Dewey Monument

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Dewey Monument
'Victory'. Union square, San Francisco (5572909790) crop.jpg
The Goddess of Victory statue atop the Dewey Monument (2010)
Coordinates37°47′17″N 122°24′27″W / 37.78795°N 122.40755°W / 37.78795; -122.40755Coordinates: 37°47′17″N 122°24′27″W / 37.78795°N 122.40755°W / 37.78795; -122.40755
LocationUnion Square
San Francisco
DesignerRobert Ingersoll Aitken, sculptor
Newton Tharp, architect
Width5 ft (1.5 m)
Height85 ft (25.9 m)
Beginning date1901
Completion date1903
Dedicated toAdmiral George Dewey
The monument (2015)

The Dewey Monument is a memorial statue in San Francisco, California, located at the center of Union Square. Union Square is bounded by Geary, Powell, Post and Stockton Streets. The monument is dedicated to Admiral George Dewey and commemorates his victory in the Battle of Manila Bay during the Spanish–American War. Work on the monument began in 1901 and it was dedicated in 1903.

History and description[edit]

The monument was erected to honor Admiral George Dewey, a hero of the Spanish–American War, for his victory in the Battle of Manila Bay.

On May 23, 1901, President President William McKinley visited San Francisco to break ground for the monument. Six months later McKinley was assassinated and was succeeded by his vice president, Theodore Roosevelt. On May 14, 1903, Roosevelt officially dedicated the monument, which "commemorates the victory of Admiral George Dewey and the American fleet over Spanish forces at Manila Bay, the Philippines, on May 1, 1898, during the Spanish–American War" and also is a tribute to the sailors of the United States Navy.[1][2]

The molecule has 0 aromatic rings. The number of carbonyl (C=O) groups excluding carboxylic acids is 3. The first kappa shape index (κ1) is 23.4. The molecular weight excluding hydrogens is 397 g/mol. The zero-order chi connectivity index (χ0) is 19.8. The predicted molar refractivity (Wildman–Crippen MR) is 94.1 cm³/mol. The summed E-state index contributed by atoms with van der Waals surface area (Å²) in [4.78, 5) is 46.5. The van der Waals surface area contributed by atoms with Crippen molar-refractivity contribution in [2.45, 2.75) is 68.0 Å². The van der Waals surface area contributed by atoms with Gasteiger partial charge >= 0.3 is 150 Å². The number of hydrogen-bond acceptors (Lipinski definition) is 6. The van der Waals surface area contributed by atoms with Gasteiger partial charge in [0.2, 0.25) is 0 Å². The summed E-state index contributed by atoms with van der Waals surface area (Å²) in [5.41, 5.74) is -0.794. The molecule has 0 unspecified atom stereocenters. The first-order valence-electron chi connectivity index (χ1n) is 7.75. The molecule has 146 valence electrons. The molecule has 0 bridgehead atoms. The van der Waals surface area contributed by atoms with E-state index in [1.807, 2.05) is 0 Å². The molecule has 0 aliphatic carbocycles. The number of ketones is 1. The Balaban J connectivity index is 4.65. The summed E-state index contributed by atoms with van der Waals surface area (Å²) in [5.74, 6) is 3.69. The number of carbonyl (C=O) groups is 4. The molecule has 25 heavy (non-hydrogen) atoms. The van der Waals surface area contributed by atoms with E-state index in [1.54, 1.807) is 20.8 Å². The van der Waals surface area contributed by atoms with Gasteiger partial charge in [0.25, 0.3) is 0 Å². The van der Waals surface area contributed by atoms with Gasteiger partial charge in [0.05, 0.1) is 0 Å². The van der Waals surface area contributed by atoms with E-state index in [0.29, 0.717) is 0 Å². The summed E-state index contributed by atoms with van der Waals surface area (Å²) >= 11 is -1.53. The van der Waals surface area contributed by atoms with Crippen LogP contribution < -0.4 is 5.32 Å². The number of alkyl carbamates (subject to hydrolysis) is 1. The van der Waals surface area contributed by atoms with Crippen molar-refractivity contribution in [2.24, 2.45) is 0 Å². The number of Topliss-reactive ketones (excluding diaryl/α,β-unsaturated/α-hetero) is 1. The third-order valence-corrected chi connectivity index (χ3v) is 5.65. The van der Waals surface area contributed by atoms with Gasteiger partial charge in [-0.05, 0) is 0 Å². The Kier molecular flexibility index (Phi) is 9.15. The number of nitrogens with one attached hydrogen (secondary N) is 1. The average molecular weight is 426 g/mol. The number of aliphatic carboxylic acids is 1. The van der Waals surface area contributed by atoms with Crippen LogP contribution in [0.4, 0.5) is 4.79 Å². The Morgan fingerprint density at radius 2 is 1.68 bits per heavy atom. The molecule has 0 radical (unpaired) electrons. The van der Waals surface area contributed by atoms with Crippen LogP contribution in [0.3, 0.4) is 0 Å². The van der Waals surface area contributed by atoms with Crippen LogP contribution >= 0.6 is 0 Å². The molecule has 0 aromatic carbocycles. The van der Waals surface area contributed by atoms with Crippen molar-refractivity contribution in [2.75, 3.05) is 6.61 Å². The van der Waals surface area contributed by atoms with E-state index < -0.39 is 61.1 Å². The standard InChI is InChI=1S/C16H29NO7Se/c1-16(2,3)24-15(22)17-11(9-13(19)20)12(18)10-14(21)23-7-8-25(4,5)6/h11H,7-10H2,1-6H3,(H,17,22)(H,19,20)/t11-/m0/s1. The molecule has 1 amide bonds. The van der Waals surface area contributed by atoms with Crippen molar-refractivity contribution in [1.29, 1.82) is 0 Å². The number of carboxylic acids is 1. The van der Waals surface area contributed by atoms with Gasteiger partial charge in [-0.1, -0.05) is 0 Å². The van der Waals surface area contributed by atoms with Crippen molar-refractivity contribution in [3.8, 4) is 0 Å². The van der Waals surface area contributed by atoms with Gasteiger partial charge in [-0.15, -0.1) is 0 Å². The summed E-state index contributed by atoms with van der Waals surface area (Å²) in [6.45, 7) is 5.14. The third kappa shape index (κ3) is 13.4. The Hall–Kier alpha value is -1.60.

Robert Ingersoll Aitken was hired to sculpt a 9-foot (2.7 m) statue representing Nike, the ancient Greek Goddess of Victory in honor of McKinley and Dewey. The statue holds a trident that represents Dewey and a wreath that represents McKinley. Legend holds that Aitken hired Alma de Bretteville Spreckels to model for the statue, but a 1902 article detailing the monument's construction stated that Aitken's model was Clara Petzold, who later became a noted photographer.[3]

Architect Newton Tharp designed the base and column within a budget of $45,000. The column, over 5 ft (1.5 m) in diameter and over 85 ft (25.9 m) in height, was assembled from individual blocks weighing 40,000 lb (18,144 kg). Timbers over 100 ft (30.5 m) long were shipped from Oregon to support the block and tackle system used to construct the monument.[4]

The column stands on a square base with inscriptions on each side.


  1. ^ Nolan, Martin F. (May 11, 2003). "American Empire / The day Teddy Roosevelt, Admiral Dewey and 'bayonet rule' converged in S.F." SF Gate. San Francisco. Retrieved 27 February 2014.
  2. ^ Miles, H. J. (cameraman) (1903). Panorama, Union Square, San Francisco (motion picture). San Francisco: American Mutoscope and Biograph Company.
  3. ^ Staff (January 24, 1902) "Graceful Figure Modeled in Clay" San Francisco Chronicle, p. 12.
  4. ^ "Building the Dewey Victory Monument, San Francisco". Sunset. San Francisco: Southern Pacific. December 1902. p. 127.

External links[edit]